Best teams bound for Super Bowl |

Best teams bound for Super Bowl

Published Caption: Dave Price

Just some thoughts on the NFC and AFC championship games Sunday, and the upcoming Super Bowl.

First, I honestly believe the two best teams are advancing. The Broncos dominated an injury-depleted Patriots, even though Tom Brady can never be counted out of any game while the clock is still ticking. And the 49ers simply did not play well enough to win. Looking past the last-minute interception, the 49ers turned the ball over on three successive possessions in the fourth quarter. If you take a closer look at the statistics, the 49ers really did not have a good day offensively if you take away Colin Kaepernicks’s 58-yard run that set up a second-quarter touchdown (the rushing total would have been 103 yards).

As for the postgame sideline interview Erin Andrews had with Seattle’s Richard Sherman, who had just made a game-saving play in the end zone, I was tempted to weigh in on the social media forums chatter Sunday night. A few encounters I’ve had the last couple of weeks, however, were reminders to me that things are not always what they seem to be, and rushing to judgment usually is not a good idea.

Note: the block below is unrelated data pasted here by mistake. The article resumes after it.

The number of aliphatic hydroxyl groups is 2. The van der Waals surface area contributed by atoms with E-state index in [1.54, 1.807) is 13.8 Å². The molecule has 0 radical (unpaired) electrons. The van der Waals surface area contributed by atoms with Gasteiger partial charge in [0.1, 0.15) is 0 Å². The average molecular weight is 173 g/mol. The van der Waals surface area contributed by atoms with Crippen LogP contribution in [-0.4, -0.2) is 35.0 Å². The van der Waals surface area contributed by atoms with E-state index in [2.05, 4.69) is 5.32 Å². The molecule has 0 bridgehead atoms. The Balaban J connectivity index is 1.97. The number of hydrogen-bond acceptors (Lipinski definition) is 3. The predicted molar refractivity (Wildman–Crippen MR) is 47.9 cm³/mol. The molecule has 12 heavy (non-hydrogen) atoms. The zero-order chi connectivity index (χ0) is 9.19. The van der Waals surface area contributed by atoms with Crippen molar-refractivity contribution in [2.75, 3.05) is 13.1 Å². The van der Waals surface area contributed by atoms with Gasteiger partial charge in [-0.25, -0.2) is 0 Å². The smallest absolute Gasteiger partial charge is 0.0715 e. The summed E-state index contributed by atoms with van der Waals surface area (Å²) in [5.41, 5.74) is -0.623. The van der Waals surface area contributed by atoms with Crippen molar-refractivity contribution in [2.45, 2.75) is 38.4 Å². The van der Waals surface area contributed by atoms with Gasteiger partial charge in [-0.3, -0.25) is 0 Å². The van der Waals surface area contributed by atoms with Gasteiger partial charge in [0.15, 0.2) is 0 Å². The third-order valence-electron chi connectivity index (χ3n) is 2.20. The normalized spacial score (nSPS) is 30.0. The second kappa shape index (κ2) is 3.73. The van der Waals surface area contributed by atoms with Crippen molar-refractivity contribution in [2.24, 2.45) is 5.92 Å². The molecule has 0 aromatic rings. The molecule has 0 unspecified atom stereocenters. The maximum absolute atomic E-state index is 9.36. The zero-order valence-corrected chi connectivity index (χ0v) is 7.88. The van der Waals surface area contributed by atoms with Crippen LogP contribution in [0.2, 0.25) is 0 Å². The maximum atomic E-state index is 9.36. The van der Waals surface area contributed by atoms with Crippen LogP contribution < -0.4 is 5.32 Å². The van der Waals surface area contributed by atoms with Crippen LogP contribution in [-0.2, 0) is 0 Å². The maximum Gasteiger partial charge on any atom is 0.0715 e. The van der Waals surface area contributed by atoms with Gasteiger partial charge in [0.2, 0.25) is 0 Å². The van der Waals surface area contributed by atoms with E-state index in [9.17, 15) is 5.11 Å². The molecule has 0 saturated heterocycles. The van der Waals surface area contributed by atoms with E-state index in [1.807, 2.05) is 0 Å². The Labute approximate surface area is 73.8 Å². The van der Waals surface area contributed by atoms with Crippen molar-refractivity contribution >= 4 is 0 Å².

Then on Monday morning I had second thoughts after reading a column contributed to by Tommy Tomlinson titled “22 Brief Thoughts About That Richard Sherman Interview.”

Remember, two of the NFL’s most physical teams had just moments before finished a highly emotional game to determine a trip to the Super Bowl. Everyone was a little extra amped up, and as everyone knows by now, Sherman is a highly intense football player who is always amped up.

There’s another side to the story, too.

The 25-year-old cornerback, now in his third season with the Seahawks, graduated from Stanford in 2010 with a degree in communications. He was a straight-A student at Dominguez High School in Compton. His Blanket Coverage, The Richard Sherman Family Foundation,strives to assist education to inner-city kids and provide materials and supplies for impoverished schools.

Here are my favorite two points written by Tomlinson: “But we — the media, and fans in general — don’t know what we want. We rip athletes for giving us boring quotes. But if they say what they actually feel, we rip them for spouting off or showing a lack of class. … It’s like we want them to be thinking, Well, that was a fine contest, and jolly good that we won. Which NO athlete is EVER thinking.”

As for the Super Bowl, I’m going along with what Joe Santoro wrote in his column Friday about this being Peyton Manning’s year. Manning came to Denver to play this game — and to win it.

Dave Price is sports editor for The Record-Courier